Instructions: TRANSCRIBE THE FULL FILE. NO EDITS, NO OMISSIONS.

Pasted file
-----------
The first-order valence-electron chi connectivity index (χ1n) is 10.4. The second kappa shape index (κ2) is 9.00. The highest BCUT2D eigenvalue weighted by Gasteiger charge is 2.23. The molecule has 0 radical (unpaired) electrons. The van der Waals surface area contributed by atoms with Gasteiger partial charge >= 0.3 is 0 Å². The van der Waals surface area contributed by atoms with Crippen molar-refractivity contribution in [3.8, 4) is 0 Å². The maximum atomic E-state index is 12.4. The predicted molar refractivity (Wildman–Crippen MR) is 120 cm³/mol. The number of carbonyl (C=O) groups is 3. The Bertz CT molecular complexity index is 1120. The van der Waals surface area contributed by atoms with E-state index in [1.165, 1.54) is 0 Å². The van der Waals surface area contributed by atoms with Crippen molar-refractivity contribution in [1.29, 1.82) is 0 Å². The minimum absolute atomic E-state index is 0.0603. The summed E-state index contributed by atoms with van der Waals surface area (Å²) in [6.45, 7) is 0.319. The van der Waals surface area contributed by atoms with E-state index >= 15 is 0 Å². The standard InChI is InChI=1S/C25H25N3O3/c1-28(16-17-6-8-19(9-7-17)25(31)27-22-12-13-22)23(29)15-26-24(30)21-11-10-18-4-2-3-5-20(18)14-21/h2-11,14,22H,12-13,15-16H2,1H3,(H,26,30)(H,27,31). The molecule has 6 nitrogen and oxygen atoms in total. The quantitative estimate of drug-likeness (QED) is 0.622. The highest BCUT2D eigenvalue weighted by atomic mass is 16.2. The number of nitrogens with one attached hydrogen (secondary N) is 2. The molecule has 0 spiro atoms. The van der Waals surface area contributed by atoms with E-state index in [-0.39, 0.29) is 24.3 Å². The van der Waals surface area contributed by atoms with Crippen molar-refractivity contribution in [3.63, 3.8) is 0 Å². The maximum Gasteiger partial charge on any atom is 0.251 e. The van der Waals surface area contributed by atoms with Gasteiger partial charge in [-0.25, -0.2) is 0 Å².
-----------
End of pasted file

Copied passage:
The first-order valence-electron chi connectivity index (χ1n) is 10.4. The second kappa shape index (κ2) is 9.00. The highest BCUT2D eigenvalue weighted by Gasteiger charge is 2.23. The molecule has 0 radical (unpaired) electrons. The van der Waals surface area contributed by atoms with Gasteiger partial charge >= 0.3 is 0 Å². The van der Waals surface area contributed by atoms with Crippen molar-refractivity contribution in [3.8, 4) is 0 Å². The maximum atomic E-state index is 12.4. The predicted molar refractivity (Wildman–Crippen MR) is 120 cm³/mol. The number of carbonyl (C=O) groups is 3. The Bertz CT molecular complexity index is 1120. The van der Waals surface area contributed by atoms with E-state index in [1.165, 1.54) is 0 Å². The van der Waals surface area contributed by atoms with Crippen molar-refractivity contribution in [1.29, 1.82) is 0 Å². The minimum absolute atomic E-state index is 0.0603. The summed E-state index contributed by atoms with van der Waals surface area (Å²) in [6.45, 7) is 0.319. The van der Waals surface area contributed by atoms with E-state index >= 15 is 0 Å². The standard InChI is InChI=1S/C25H25N3O3/c1-28(16-17-6-8-19(9-7-17)25(31)27-22-12-13-22)23(29)15-26-24(30)21-11-10-18-4-2-3-5-20(18)14-21/h2-11,14,22H,12-13,15-16H2,1H3,(H,26,30)(H,27,31). The molecule has 6 nitrogen and oxygen atoms in total. The quantitative estimate of drug-likeness (QED) is 0.622. The highest BCUT2D eigenvalue weighted by atomic mass is 16.2. The number of nitrogens with one attached hydrogen (secondary N) is 2. The molecule has 0 spiro atoms. The van der Waals surface area contributed by atoms with E-state index in [-0.39, 0.29) is 24.3 Å². The van der Waals surface area contributed by atoms with Crippen molar-refractivity contribution in [3.63, 3.8) is 0 Å². The maximum Gasteiger partial charge on any atom is 0.251 e. The van der Waals surface area contributed by atoms with Gasteiger partial charge in [-0.25, -0.2) is 0 Å².